A Walk Among the Tombstones [2014]

Tombstones 1a

Starring: Liam Neeson, Dan Stevens, David Harbour & Boyd Holbrook
Directed by: Scott Frank

Distributed by: Universal Pictures
Release Date: September 2014
Running Time: 114 mins

Synopsis: Private investigator Matthew Scudder is hired by a drug trafficker to find those responsible for the kidnap and murder of his wife. Following the trail Scudder uncovers some dark secrets leading him to think that his employer’s wife was not the first victim and her murderers are going to strike again. Can he stop them before they claim another victim?

Based upon the Lawrence Block novel of the same name, A Walk Among the Tombstones is a gritty neo-noir that combines elements from the classic hard-boiled detective movies, such as The Big Sleep and The Maltese Falcon, alongside darker criminal thrillers, such as Seven and The Silence of the Lambs. Liam Neeson stars as Matt Scudder, a recovering alcoholic and un-licenced private detective who finds himself working cases for those who need help off the books. Neeson imbues Scudder with his trademark tough guy charm, but the character is more damaged and world-weary than that of Bryan Mills from the Taken movies. Haunted by a tragedy in his past, Scudder is less gung-ho than previous Neeson characters, more willing to talk a suspect out of stabbing him with a knife than simply blowing him away with a magnum.

Scudder spends most of the movie on the hunt for two sadist serial killers who are kidnapping the wives of drug dealers and butchering them. The horror is seldom shown on-screen, living instead in the imaginations of the viewers, but the brief glimpses of the predator with their prey is intensely unsettling. David Harbour (later of Stranger Things fame) is the more vocal of the pair, delivering a genuinely creepy performance as the deranged killer, whilst Adam David Thompson offers a more muted (but no less disturbing) performance as his silent partner. The film doesn’t dwell too much on motivations for the pair, forcing viewers to speculate on what led them down this path, but they are utterly mesmerizing on-screen – evoking memories of Buffalo Bill from The Silence of the Lambs.

Tombstones 1d

Some would say that most Liam Neeson movies are some variation on the template first established in Taken, and if that were the case, I would say that A Walk Among the Tombstones is a much darker, slower-paced interpretation of that movie. Scudder is driven, but not as emotionally invested in the situation as Bryan Mills was, and he favours his wits over a firearm. Of course, the film features a ‘Liam Neeson phone call’ moment when he attempts to negotiate with the kidnappers, but it isn’t as iconic as his call in Taken. Most of the film’s violence takes place in the final act of the film, and even then it feels smaller (and more realistic) in scope than Neeson’s other action films. This is a detective film first and foremost, so adrenaline junkies may find themselves still craving a hit once the credits appear. Personally, I loved this more subdued and atmospheric approach.

The film boasts some extremely beautiful cinematography under Scott Frank’s direction with wide angles and evocative camera views adding a sense of unease to Scudder’s journeys through the city. The eerie atmosphere absolutely just radiates from the TV screen giving the pre-millennium New York setting a very tangible feel; again much like David Fincher’s work on the films Seven and Zodiac, the city feels like an active character within the story itself as it reflects the darkness of those criminals who hide within it. Despite being made in 2014, the film feels older than its years – partly due to its setting of late 1999, and also due to its Dirty Harry-esque vibe of dubious anti-heroes and ultra-violent criminals.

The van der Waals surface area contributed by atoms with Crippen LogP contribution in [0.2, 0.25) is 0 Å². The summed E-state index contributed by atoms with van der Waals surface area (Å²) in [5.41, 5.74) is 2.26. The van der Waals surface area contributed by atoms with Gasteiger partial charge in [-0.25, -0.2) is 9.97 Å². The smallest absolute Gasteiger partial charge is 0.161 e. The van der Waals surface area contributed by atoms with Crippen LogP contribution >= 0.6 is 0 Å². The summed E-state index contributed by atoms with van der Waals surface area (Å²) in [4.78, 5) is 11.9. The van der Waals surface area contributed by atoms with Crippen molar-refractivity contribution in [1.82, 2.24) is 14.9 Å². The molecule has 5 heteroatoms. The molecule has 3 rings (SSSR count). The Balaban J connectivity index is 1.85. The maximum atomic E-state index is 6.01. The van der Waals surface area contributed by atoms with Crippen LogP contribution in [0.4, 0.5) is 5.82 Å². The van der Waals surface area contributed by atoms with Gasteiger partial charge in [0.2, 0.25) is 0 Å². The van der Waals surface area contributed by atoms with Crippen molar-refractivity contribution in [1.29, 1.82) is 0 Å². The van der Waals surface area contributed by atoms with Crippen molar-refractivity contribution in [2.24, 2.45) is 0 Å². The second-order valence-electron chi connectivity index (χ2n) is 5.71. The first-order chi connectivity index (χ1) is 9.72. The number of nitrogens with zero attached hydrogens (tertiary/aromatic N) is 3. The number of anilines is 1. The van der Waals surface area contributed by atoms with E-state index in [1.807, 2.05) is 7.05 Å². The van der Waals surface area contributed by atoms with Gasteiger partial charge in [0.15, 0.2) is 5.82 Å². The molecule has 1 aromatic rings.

Tombstones 1b

As per the books, Scudder befriends a streetwise homeless youth named TJ who ends up assisting him in the investigation. These interactions between the two offer a slightly more hopeful and optimistic sub-plot which dovetails nicely against the darker elements of the film – Neeson pulls off the role of stoic mentor extremely well, and Astro’s turn as TJ avoids all of the typical ‘kid sidekick’ trappings occasionally found in the genre. With little comfort to be found in the events of the main plot, this secondary story-arc provides a sense of redemption for Scudder’s character and his tragic past. I’d read that the film originally intended to have Ruth Wilson as a love interest for Scudder, but I think the relationship with TJ works better and gives Neeson a ‘loner’ quality that fits his ex-alcoholic private investigator persona.

Skillfully demonstrating his ability to inject pathos into the gruffest of anti-heroes, Liam Neeson is the ideal choice for this Matt Scudder adaptation and while on the surface, it resembles his turn as Brian Mills in Taken, it is a much more nuanced and understated performance. Despite – or perhaps because of – the lack of action scenes, A Walk Among the Tombstones is a riveting watch and a masterclass in how to sustain tension and unease through cinematography and performances. Haunting and thrilling in equal measure, the film focuses on the evil things that men do (especially to women) and the unsettling depths that some criminals can descend to. Extremely Fincher-esque in style, it left a lasting mark on me and rates above Taken as one of Neeson’s strongest “aging anti-hero” performances.

Score – ★★★★ ½

A Walk Among the Tombstones is available on Blu-Ray and DVD from Amazon UK, as well as available to stream on Netflix.

Leave a Reply

Fill in your details below or click an icon to log in:

WordPress.com Logo

You are commenting using your WordPress.com account. Log Out /  Change )

Facebook photo

You are commenting using your Facebook account. Log Out /  Change )

Connecting to %s

This site uses Akismet to reduce spam. Learn how your comment data is processed.